Posted on May 1st, 2013 No comments
Authorities in Central Florida suspect three Broward County men of being part of an infamous “felony lane gang,” one or more groups of South Floridians who travel far from home to commit car burglaries, bank fraud and identity thefts.
Ench Smith, 33, and Guercy Smith, 26, both of Pompano Beach, and Traver Paul, 19, of Fort Lauderdale, are among the latest suspects accused of such schemes across Florida and the rest of the country.
The trio was more than 220 miles north of Broward on Tuesday, when police in Casselberry arrested them each on charges of burglary, criminal mischief and petty theft. Patrons at an LA Fitness in Casselberry, northeast of Orlando, reported their vehicles were burglarized, and police said they caught the suspects as they drove away.
The men were in a rental car, and their actions were similar to those committed by other suspected felony lane gang members, Casselberry Police Capt. David Del Rosso said. Police said they are not sure if the men are members of an elaborate crime ring or merely a group of petty criminals who adopted the scheme for a quick and easy score.
“It could be something they learned to do in jail, or they are a spinoff of other groups,” Del Rosso said. “Bottom line is they were doing the same type of crimes associated with a felony lane gang.”
Even though “felony lane gang” suggests one group, it actually is more than one ring of thieves carrying out such crimes, officials said. While gang cells may not be working together, their schemes usually take on similar patterns.
In most cases, those arrested have South Florida addresses and travel in rental cars. They target cars parked at state parks, day care centers, gyms, supermarkets and cemeteries. Their loot usually includes wallets or purses containing credit and debit cards and checkbooks.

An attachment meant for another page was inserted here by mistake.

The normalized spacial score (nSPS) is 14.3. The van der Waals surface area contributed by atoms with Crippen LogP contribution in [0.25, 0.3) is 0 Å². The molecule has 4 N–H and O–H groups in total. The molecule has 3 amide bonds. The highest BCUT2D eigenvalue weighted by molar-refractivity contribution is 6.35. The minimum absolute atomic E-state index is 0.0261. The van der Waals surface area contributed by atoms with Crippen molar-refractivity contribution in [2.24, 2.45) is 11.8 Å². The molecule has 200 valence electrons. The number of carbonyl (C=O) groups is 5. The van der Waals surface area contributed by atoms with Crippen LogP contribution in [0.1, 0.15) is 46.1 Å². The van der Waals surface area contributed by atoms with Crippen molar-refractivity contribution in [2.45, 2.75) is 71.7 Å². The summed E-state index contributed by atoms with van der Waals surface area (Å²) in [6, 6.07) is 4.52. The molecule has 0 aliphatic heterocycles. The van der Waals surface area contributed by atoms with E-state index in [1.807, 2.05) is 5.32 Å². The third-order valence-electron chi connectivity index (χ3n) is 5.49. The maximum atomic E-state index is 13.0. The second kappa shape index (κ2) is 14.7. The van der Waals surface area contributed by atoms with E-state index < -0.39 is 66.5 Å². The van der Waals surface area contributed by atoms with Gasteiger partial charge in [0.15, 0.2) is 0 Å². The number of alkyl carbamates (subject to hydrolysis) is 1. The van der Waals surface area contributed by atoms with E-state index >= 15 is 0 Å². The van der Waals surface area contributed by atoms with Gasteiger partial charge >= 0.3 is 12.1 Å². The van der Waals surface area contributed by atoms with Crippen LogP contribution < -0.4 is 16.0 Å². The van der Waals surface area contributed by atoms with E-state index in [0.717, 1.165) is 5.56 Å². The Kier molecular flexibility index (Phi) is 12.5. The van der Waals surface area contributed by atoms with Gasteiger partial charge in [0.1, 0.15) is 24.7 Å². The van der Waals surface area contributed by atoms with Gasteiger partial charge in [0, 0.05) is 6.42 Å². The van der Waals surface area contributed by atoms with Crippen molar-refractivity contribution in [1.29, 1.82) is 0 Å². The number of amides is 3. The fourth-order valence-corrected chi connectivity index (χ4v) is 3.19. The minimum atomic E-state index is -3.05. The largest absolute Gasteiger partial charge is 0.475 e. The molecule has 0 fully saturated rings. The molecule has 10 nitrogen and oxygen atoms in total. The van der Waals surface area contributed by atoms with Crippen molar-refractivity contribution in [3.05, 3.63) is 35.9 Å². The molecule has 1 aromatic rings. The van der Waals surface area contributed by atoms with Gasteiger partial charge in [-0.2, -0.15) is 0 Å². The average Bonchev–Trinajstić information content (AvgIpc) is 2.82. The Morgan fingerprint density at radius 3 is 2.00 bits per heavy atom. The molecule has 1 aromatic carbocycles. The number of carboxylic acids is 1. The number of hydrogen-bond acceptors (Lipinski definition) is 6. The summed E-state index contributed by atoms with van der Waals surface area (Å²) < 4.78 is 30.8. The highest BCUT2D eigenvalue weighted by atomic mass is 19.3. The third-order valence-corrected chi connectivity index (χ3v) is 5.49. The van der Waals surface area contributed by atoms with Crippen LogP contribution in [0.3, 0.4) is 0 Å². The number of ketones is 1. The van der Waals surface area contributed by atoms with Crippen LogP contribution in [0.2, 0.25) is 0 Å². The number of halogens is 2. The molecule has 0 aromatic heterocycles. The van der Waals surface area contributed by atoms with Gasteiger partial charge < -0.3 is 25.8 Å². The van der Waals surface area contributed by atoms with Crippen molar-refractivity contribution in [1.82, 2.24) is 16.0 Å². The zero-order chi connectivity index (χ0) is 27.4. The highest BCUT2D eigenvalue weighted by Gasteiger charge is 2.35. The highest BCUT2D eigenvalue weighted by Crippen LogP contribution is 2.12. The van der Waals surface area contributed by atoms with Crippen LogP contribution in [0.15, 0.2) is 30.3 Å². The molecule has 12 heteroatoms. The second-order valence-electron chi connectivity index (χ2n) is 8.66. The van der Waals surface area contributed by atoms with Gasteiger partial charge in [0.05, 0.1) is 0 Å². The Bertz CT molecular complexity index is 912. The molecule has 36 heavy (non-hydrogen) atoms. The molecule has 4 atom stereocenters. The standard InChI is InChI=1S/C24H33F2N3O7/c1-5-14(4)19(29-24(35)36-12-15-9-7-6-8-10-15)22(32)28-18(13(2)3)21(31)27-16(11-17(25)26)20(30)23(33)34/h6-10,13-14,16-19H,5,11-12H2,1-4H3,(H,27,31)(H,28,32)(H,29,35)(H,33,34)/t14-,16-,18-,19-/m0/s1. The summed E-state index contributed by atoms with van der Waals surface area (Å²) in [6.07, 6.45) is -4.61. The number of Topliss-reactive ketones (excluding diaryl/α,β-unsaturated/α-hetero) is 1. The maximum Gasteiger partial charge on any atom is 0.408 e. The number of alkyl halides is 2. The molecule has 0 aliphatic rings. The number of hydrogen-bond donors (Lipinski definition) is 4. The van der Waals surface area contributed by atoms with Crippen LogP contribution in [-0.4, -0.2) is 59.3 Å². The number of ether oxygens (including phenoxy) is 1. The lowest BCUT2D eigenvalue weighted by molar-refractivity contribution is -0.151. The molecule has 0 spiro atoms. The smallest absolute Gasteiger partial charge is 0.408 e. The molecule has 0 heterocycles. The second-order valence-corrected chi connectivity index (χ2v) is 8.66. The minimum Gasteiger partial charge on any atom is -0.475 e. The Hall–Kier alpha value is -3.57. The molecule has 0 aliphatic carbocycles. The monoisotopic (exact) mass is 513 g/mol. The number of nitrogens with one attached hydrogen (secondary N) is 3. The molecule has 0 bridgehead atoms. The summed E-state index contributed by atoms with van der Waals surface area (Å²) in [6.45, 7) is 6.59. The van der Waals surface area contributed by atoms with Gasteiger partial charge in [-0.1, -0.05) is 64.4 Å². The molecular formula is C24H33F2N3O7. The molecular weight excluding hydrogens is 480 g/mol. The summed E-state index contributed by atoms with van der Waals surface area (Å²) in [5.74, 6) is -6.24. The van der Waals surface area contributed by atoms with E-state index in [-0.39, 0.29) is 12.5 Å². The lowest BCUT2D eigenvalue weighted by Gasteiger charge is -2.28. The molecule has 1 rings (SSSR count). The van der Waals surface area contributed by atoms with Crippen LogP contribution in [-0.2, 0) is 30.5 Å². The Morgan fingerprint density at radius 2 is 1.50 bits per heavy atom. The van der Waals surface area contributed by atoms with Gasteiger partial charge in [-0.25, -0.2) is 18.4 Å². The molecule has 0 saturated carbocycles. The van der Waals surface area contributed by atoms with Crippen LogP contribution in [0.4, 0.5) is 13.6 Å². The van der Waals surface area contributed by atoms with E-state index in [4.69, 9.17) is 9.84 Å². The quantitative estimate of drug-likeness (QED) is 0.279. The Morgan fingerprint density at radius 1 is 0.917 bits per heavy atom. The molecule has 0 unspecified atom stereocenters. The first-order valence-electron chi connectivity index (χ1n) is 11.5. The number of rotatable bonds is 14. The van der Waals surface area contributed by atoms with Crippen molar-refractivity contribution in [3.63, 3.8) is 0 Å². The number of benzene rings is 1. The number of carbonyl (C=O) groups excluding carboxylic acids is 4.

The thieves later drive to the victims’ banks to cash stolen checks, often wearing wigs and sunglasses for disguises. They often use the farthest drive-through teller lanes to avoid surveillance cameras. Thus the term “felony lane.”
In Broward, Ench Smith has primarily dealt with traffic offenses. His short prior criminal history excludes any arrests consistent with being part of a large-scale organized crime group, records show.
His alleged accomplices have a more serious criminal history, records show.
Since 2008, Guercy Smith has pleaded no-contest and been sentenced to probation on several charges, including aggravated assault with a deadly weapon and drug possession, state records show.
Paul was most recently arrested in Miami-Dade County on March 22 on charges of fleeing police and reckless driving. He is awaiting trial in that case. Since 2008, he has pleaded no-contest and been sentenced to probation on several offenses, including firing a gun into an occupied dwelling and battery.
Authorities say those involved in felony lane-type crimes have distinct roles, and the crimes often are aimed at stealing victims’ identities. Some act as organizers and recruit other members, some conduct robberies to obtain identification documents, and others go to banks to cash fraudulent checks.
In recent months, federal officials say they have made some progress in cracking down on felony lane suspects from South Florida.
In December, a grand jury in Pennsylvania returned a four-count indictment, charging 10 people with conspiracy to commit fraud, bank fraud, wire fraud and aggravated identity theft. With the exception of a Texas woman, all the alleged group members reportedly were from Broward.
In that case, federal officials said group members committed crimes in Pennsylvania from August to October 2012. During that time, they allegedly broke into numerous vehicles and stole the identities of more than 100 people.
The “smash and grabs” occurred at about 25 state parks and recreation centers in and around the Middle District of Pennsylvania.
Heidi Havens, a spokeswoman for federal prosecutors in Pennsylvania, said the cases are expected to go to trial next month.
Posted on September 27th, 2012 No comments
As identity theft has skyrocketed in the last five years, more South Floridians are being plunged into the aggravating and painfully slow process of proving they exist after thieves steal their identity.